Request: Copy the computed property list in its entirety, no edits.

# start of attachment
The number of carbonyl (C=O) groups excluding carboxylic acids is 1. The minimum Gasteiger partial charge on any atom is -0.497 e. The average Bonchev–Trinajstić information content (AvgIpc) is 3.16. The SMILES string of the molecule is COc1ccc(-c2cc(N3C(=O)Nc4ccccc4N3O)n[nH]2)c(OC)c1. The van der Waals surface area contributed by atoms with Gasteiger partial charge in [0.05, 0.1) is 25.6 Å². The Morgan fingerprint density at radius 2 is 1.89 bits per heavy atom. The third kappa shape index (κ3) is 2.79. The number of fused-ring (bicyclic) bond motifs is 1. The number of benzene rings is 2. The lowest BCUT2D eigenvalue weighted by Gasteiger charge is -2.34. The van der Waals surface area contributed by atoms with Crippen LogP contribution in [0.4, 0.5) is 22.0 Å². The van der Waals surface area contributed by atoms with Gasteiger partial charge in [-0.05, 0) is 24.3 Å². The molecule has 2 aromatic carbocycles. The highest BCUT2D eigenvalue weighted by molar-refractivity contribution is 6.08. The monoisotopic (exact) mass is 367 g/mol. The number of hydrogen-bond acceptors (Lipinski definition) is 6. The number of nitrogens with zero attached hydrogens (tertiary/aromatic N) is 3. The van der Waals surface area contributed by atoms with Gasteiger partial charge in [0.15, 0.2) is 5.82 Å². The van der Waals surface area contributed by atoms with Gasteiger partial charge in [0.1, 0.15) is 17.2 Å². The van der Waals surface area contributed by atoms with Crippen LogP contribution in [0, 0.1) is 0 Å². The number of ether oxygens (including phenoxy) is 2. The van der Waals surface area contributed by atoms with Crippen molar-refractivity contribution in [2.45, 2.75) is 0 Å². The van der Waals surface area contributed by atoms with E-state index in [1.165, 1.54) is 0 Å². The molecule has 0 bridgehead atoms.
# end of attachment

The number of carbonyl (C=O) groups excluding carboxylic acids is 1. The minimum Gasteiger partial charge on any atom is -0.497 e. The average Bonchev–Trinajstić information content (AvgIpc) is 3.16. The SMILES string of the molecule is COc1ccc(-c2cc(N3C(=O)Nc4ccccc4N3O)n[nH]2)c(OC)c1. The van der Waals surface area contributed by atoms with Gasteiger partial charge in [0.05, 0.1) is 25.6 Å². The Morgan fingerprint density at radius 2 is 1.89 bits per heavy atom. The third kappa shape index (κ3) is 2.79. The number of fused-ring (bicyclic) bond motifs is 1. The number of benzene rings is 2. The lowest BCUT2D eigenvalue weighted by Gasteiger charge is -2.34. The van der Waals surface area contributed by atoms with Crippen LogP contribution in [0.4, 0.5) is 22.0 Å². The van der Waals surface area contributed by atoms with Gasteiger partial charge in [-0.05, 0) is 24.3 Å². The molecule has 2 aromatic carbocycles. The highest BCUT2D eigenvalue weighted by molar-refractivity contribution is 6.08. The monoisotopic (exact) mass is 367 g/mol. The number of hydrogen-bond acceptors (Lipinski definition) is 6. The number of nitrogens with zero attached hydrogens (tertiary/aromatic N) is 3. The van der Waals surface area contributed by atoms with Gasteiger partial charge in [0.15, 0.2) is 5.82 Å². The van der Waals surface area contributed by atoms with Gasteiger partial charge in [0.1, 0.15) is 17.2 Å². The van der Waals surface area contributed by atoms with Crippen LogP contribution in [0, 0.1) is 0 Å². The number of ether oxygens (including phenoxy) is 2. The van der Waals surface area contributed by atoms with Crippen molar-refractivity contribution in [2.45, 2.75) is 0 Å². The van der Waals surface area contributed by atoms with E-state index in [1.165, 1.54) is 0 Å². The molecule has 0 bridgehead atoms.